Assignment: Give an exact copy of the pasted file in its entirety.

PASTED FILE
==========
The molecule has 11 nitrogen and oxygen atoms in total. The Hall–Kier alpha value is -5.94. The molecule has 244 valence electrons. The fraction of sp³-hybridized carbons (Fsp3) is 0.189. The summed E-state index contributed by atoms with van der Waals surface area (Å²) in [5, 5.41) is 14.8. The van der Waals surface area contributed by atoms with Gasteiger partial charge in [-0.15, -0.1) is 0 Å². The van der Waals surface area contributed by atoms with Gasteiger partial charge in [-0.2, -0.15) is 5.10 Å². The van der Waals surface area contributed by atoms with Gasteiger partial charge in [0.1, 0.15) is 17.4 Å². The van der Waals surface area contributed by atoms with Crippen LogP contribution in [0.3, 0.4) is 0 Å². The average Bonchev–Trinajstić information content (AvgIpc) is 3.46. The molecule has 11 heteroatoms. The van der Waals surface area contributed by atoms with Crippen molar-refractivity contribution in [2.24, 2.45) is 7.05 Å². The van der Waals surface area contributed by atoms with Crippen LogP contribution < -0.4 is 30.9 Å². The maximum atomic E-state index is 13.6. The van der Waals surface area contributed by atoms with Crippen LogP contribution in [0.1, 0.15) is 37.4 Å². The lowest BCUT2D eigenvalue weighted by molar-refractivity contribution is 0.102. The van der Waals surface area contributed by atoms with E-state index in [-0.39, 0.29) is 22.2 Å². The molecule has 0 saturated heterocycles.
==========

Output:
The molecule has 11 nitrogen and oxygen atoms in total. The Hall–Kier alpha value is -5.94. The molecule has 244 valence electrons. The fraction of sp³-hybridized carbons (Fsp3) is 0.189. The summed E-state index contributed by atoms with van der Waals surface area (Å²) in [5, 5.41) is 14.8. The van der Waals surface area contributed by atoms with Gasteiger partial charge in [-0.15, -0.1) is 0 Å². The van der Waals surface area contributed by atoms with Gasteiger partial charge in [-0.2, -0.15) is 5.10 Å². The van der Waals surface area contributed by atoms with Gasteiger partial charge in [0.1, 0.15) is 17.4 Å². The van der Waals surface area contributed by atoms with Crippen LogP contribution in [0.3, 0.4) is 0 Å². The average Bonchev–Trinajstić information content (AvgIpc) is 3.46. The molecule has 11 heteroatoms. The van der Waals surface area contributed by atoms with Crippen molar-refractivity contribution in [2.24, 2.45) is 7.05 Å². The van der Waals surface area contributed by atoms with Crippen LogP contribution < -0.4 is 30.9 Å². The maximum atomic E-state index is 13.6. The van der Waals surface area contributed by atoms with Crippen LogP contribution in [0.1, 0.15) is 37.4 Å². The lowest BCUT2D eigenvalue weighted by molar-refractivity contribution is 0.102. The van der Waals surface area contributed by atoms with E-state index in [-0.39, 0.29) is 22.2 Å². The molecule has 0 saturated heterocycles.